would receive $4,854,061 in cost reimbursement and $365,278 in fixed
The situation with NSI might be contrasted with the relationship NSF
had with ANS for NSFNET services. NSF used its cooperative agreements
with MERIT/ANS in order to contract out the function of administering
the NSFNET. Like the arrangement with NSI, NSF was using government
funds to set up one private company to offer Internet services,
without having significant contractual control over how those services
were administered. Unlike an actual government contract, the assets
created pursuant to a cooperative agreement were the property of the
private company with no further government recourse. This put NSF in
the position of funding one company's R&D and hand picking the first
mover in a market.
While the situation with ANS was surpassed by CIX and private
commercial networks; the situation with NSI and DNS however took a
great deal more effort to unwinding, causing a lot more consternation
and aggressive behavior.
By May of 1996, Dr. Postel had proposed the creation of multiple,
exclusive, competing top-level domain name registries. This proposal
called for the introduction of up to 50 new competing domain name
registries, each with the exclusive right to register names in up to
three new top-level domains, for a total of 150 new TLDs. While some
supported the proposal, the also plan drew a lot criticism from the
Internet technical community. The paper was revised and reissued.
The Internet Society's (ISOC) board of trustees endorsed, in
principle, the slightly revised but substantively similar version of
the draft in June of 1996.
After considerable debate and redrafting failed to produce a consensus
on DNS change - and in response to multiple pressures including the
high registration fees NetSol was charging, the desire to open the
business up to competition, and the concern over both trademarks and
free speech - IANA and the Internet Society (ISOC) organized the
International Ad Hoc Committee (IAHC or the Ad Hoc Committee) in
September 1996, to resolve DNS management issues. The World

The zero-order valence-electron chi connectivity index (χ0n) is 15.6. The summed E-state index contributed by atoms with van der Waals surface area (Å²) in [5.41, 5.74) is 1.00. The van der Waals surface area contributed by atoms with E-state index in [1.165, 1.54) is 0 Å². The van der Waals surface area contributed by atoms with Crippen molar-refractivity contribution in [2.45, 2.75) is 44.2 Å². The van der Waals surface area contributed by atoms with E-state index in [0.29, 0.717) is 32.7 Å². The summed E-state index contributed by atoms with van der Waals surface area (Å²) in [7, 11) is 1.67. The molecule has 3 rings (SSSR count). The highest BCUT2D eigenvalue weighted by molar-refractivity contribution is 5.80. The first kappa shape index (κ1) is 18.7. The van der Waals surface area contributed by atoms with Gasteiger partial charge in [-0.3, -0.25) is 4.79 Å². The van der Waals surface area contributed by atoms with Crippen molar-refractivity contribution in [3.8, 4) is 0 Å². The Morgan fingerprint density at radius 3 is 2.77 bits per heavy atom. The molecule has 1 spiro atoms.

Intellectual Property Organization (WIPO) and the International
Telecommunications Union (ITU) participated in the IAHC. The Federal
Networking Council (FNC) participated in the early deliberations of
the Ad Hoc Committee.
The IAHC issued a draft plan in December 1996 The final report
proposed MOU that would have established, initially, seven new gTLDs
to be operated on a nonexclusive basis by a consortium of new private
domain name registrars called the Council of Registrars (CORE).
Policy oversight would have been undertaken in a separate council
called the Policy Oversight Committee (POC) with seats allocated to
specified stakeholder groups. Further, the plan formally introduced
mechanisms for resolving trademark/domain name disputes. Under the
MOU, registrants for second-level domains would have been required to
submit to mediation and arbitration, facilitated by WIPO, in the event
of conflict with trademark holders.
NSI was acquired by SAIC in 1997.
In November 1997, the DDN NIC took over the responsibility of
assigning IP Numbers and names from ISI and Jon Postel.
In December of 1997 ARIN was established.
On January 28, 1998 Jon Postel redirected the DNS Root from NetSol to
IANA, but was later told by Ira Magaziner to cease.
On June 5, 1998, NTIA released a white paper stating DNS policy.
On June 30, 1998, NTIA released the "green paper" proposing
On Oct 2, 1998, ICAN filed a proposal with NTIA to take over
management of assigned names.
On October 16, 1998, Jon Postel passed away.
On November 25, 1998 NTIA entered into a MOU with ICANN, and before
the end of 1998, ICANN had contracted with ISI/IANA.
And then there was the small matter of Thomas' lawsuit. Thomas
decided that the fees that NSI (and NSF) were charging for domain
names just wasn't right - so he sued. In 1998, the Court concluded
that the 30% NSI was collecting and pocketing into the "Intellectual
Infrastructure Fund" was an unconstitutional tax. Domain name
registration fees were dropped to $70/year.
The rest is fairly recent history.